No less than 110 different nationalities are represented at the EUR. An impressive number, but intercultural communication poses an equally impressive challenge to the university’s staff.

Being an international university creates a potential for major misunderstandings between Dutch staff and the many internationals. Internationalisation means more than just doing everything in English. The Erasmus Academie therefore invited cross-cultural psychologist Ms Madde Willemsen to lead a seminar about intercultural communication on 8 December for EUR employees who regularly deal with internationals.

Cultural norm

Ms Willemsen started the seminar by asking the attendants – ranging from the head of security at the EUR to the university’s senior spokesperson – if they had a question for her. “What does it say about you that you arrived late today?”, was one of the first questions asked. This seemed a rather off-topic remark but interestingly, turned out to be quite relevant and said more about the person asking it than about Mrs Willemsen, who had simply got stuck in traffic. This type of question, she explained, is about what sort of behaviour is expected from people. Apparently, in Holland it is a cultural norm to be on time.

But what is culture? This is an important question, since the culture we come from determines for a large part why we act the way we act. When Ms Willemsen asked everybody to explain this concept, it appeared it is as elusive as it is large; it is very difficult to define. Roughly speaking ‘culture’ is a set of habits, ways of non-verbal communication, shared history, values, politics, religion and language. But because these elements are often only shared within one culture and differ in the next, intercultural communication is fraught with danger; there is a real potential for misunderstandings or even offending the other.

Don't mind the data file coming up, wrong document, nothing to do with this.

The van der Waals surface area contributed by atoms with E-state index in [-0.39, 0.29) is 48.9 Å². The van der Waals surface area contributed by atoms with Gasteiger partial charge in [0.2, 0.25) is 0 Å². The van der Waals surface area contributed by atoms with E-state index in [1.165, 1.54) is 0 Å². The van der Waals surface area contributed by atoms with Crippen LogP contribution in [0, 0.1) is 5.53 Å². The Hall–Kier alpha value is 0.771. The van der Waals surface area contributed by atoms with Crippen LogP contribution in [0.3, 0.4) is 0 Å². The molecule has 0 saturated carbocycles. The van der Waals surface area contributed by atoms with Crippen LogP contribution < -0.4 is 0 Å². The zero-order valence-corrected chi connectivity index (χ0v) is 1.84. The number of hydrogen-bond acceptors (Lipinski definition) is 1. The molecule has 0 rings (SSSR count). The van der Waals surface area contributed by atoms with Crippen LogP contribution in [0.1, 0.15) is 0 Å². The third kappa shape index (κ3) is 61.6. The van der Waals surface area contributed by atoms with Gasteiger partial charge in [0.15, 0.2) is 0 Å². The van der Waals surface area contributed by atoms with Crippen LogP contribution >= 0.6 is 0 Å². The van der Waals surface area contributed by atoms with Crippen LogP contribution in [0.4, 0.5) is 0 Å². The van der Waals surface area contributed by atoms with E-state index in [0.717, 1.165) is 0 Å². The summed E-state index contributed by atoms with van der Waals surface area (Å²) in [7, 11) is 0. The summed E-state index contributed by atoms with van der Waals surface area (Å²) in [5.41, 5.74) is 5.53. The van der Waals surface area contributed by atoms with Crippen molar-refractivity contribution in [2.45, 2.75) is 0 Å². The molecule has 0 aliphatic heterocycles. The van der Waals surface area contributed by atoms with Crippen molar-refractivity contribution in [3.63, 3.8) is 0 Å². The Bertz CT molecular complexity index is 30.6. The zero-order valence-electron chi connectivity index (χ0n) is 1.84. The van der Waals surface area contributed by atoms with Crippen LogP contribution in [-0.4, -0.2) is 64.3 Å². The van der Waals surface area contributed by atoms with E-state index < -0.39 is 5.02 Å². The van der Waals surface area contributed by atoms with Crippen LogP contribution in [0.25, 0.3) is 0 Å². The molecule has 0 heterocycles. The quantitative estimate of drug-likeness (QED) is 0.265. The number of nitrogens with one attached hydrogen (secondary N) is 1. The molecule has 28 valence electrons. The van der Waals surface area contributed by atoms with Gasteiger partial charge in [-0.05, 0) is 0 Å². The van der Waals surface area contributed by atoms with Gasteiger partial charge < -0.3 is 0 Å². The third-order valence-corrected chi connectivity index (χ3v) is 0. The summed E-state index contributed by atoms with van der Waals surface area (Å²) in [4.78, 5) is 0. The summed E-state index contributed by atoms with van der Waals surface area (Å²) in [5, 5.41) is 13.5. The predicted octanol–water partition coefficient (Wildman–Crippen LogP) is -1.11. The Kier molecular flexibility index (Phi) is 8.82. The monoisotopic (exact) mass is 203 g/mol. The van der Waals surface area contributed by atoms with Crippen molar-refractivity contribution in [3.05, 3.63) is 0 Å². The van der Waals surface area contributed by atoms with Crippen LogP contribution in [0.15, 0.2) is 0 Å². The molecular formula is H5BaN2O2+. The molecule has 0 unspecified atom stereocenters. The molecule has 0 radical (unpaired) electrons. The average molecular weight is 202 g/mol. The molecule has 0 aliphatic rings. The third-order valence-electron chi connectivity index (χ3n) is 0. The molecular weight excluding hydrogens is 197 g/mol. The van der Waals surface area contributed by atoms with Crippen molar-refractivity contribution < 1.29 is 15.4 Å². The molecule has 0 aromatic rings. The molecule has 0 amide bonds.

Ms Willemsen explained that problems often start when in a multicultural environment like the university, people do not mix. The internationals – naturally – tend to form a separate group. According to Ms Willemsen, it is critical the university forces the different nationalities, including the Dutch, to mix, by organising activities for instance. Things also go wrong when one sees one’s own culture as better than the other. Furthermore, stereotypical ideas about cultures can hamper communication. If one for example believes that all French are arrogant, any communication with a French person will not get off to a good start. By the same token, one must also realise that oneself is likely to be stereotyped by the other.

The Dutch have a way of being quite direct, if not blunt, in their approach to others, everybody agreed. Consequently, a stereotypical image of the Dutch can be that they are loud and rude. One of the participants, Femke van der Vliet of the ISS, noted that the Dutch can be as direct in English as they are in Dutch. It is important therefore that in a foreign language Dutch people really try to be polite, while realising others may find them rude even before a conversation has started.  

Little things

However, little things must also be kept in mind, such as non-verbal communication, which should be kept to a minimum, Ms Willemsen explained. An innocent hand gesture can mean something quite vulgar in another culture. Also, do appreciate the different approaches to personal space and do not invade the other’s. Find out beforehand how people in a certain culture greet if you are to meet a foreign delegation for example and find out facts about the country. The CIA’s online ‘World Fact Book’ can be a great help here. Yet, one cannot know everything of course, so some flexibility is necessary too.

Lastly, Ms Willemsen asked everybody to sit in small groups and think of cultural conventions, so as to even better realise how different things can be in other cultures. A good example was the differing hierarchical make-up of societies, including the resulting need for using the polite form in some of these cultures’ languages. But the line between formal and informal can be blurry; it is no easy task getting it all right. Communication always relies on both the speaker’s eloquence and the listeners interpretation. It takes two to tango. But, as was demonstrated by Mrs Willemsen, EUR employees can do much to prevent getting it really wrong.